The oldest son, however, was to have only Normandy. The crown of England was, William decreed, to go to his second oldest son, William “Rufus” (the “red”), who was now present in the room.
Those present greeted in silence King William’s decision to name William Rufus as his heir to the throne of England. Though they had urged the reinstatement of Curthose as William’s heir, they must have been shocked to realize that William was actually willing to split the Anglo-Norman kingdom, rather than put all of it under Robert’s control.
With war between the two sons inevitable, did the Conqueror have some more long-range plan for resolving this issue?
William’s promise to Henry
As if in answer to this extreme dilemma, King William summoned to his bedside the youngest of his three living sons, Henry, who was then eighteen years old, and whom William had only recently knighted. Like Rufus, Henry had been at his father’s side at the siege of Mantes where William had been fatally injured.
The young man now knelt by his father’s bed. “To you, Henry, I bequeath the great treasure of 5,000 silver coins,” the Conqueror said, smiling warmly on his youngest son, whose qualities and intelligence he had “lost no opportunity to encourage,” as chronicler William of Malmesbury put it.
No one spoke; all were waiting for Henry to say something. “Father, what shall I do with this money, if I have no land on which to spend it?” Henry’s voice was steady as he presented this reasonable question.
In feudal Europe, even a significant fortune was no guarantee of ever having true wealth and power, for these came with land. Land alone, in those days, was true wealth.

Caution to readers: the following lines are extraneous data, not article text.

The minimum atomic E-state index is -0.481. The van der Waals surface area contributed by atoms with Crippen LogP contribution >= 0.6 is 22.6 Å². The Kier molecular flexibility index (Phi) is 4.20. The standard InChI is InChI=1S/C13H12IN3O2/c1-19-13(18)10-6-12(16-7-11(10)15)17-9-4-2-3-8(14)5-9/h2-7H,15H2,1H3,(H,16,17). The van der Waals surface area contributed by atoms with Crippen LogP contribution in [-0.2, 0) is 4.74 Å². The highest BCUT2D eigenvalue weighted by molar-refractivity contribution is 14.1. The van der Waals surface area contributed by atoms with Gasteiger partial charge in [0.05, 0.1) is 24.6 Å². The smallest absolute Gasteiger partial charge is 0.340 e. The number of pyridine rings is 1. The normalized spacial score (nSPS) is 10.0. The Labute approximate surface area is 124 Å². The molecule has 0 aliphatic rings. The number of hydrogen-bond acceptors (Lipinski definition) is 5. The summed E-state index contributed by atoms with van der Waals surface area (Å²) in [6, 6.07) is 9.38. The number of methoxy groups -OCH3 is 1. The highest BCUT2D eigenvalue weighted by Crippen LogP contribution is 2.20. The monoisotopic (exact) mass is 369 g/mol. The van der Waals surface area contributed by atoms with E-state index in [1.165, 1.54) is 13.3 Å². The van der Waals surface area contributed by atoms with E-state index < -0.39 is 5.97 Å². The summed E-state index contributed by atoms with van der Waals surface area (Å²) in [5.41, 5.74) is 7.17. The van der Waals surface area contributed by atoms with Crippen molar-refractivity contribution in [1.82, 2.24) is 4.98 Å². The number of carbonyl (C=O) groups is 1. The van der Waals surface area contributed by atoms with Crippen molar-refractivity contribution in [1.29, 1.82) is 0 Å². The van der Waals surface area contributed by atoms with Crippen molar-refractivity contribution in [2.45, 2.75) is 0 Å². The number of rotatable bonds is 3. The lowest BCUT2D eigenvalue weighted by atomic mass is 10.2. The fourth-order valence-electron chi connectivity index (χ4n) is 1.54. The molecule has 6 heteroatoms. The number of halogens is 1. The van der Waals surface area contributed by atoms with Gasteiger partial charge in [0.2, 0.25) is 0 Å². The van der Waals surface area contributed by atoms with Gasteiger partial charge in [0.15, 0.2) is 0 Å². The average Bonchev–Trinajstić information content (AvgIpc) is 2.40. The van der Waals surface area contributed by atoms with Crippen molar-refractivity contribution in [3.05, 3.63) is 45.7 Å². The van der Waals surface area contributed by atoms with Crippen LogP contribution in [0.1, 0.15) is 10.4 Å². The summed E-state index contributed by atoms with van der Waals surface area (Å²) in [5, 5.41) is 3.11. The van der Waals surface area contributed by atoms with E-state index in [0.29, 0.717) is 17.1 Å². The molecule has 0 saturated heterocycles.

The silence continued. Everyone strained to hear the king’s reply. Only a few, however, could hear William’s words:
“Be patient, my son. For in time you shall have all that your brothers now have, and shall be greater than they.” The father placed his hand in final benediction on Henry’s bowed head. His words proved no empty prophecy, for years later they were fulfilled to the letter.
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Why Reincarnate as a Warrior King?
Our exploration of all the ramifications of Paramhansa Yogananda’s statement that, in a previous lifetime, he had been William the Conqueror, has brought us to the final and all-absorbing question: “Why?”
Why would a soul, who has won freedom from any need to reincarnate at all, elect to return to earth as a warrior king?
What was at stake in 12th century Europe, and in England in particular, that caused a Self-realized master to don once again the heavy cloak of a physical body — this time, as William the Conqueror?
Setting a new course for the Western world
Nearly every historian would agree that, on that autumn day at Hastings in 1066, a completely new course was set for England. To gain a truer perspective, we need to compare England on the eve of the Battle of Hastings to what England had become by 1135, the year of King Henry’s death.
Within that relatively short span of nearly seventy years, William the Conqueror and King Henry I not only changed England, but set a new course for the whole Western world.
Rome: a more truly Christian influence
On the general impact of the Conquest there is nearly universal agreement: the cultural and political reorientation of England, deflecting it from a more-or-less pagan Scandinavian influence toward the more truly Christian culture of southwestern Europe. This reorientation toward a wholly new stream of Christian influence is profoundly significant.
Prior to 1066, England had become overwhelmingly Scandinavian. This Nordic influence represented a major departure from the purer stream of Roman Christianity. Nordic Christianity was heavily mixed with paganism, and paid little attention to the clearest fountain of Christianity in existence at those times: the Roman.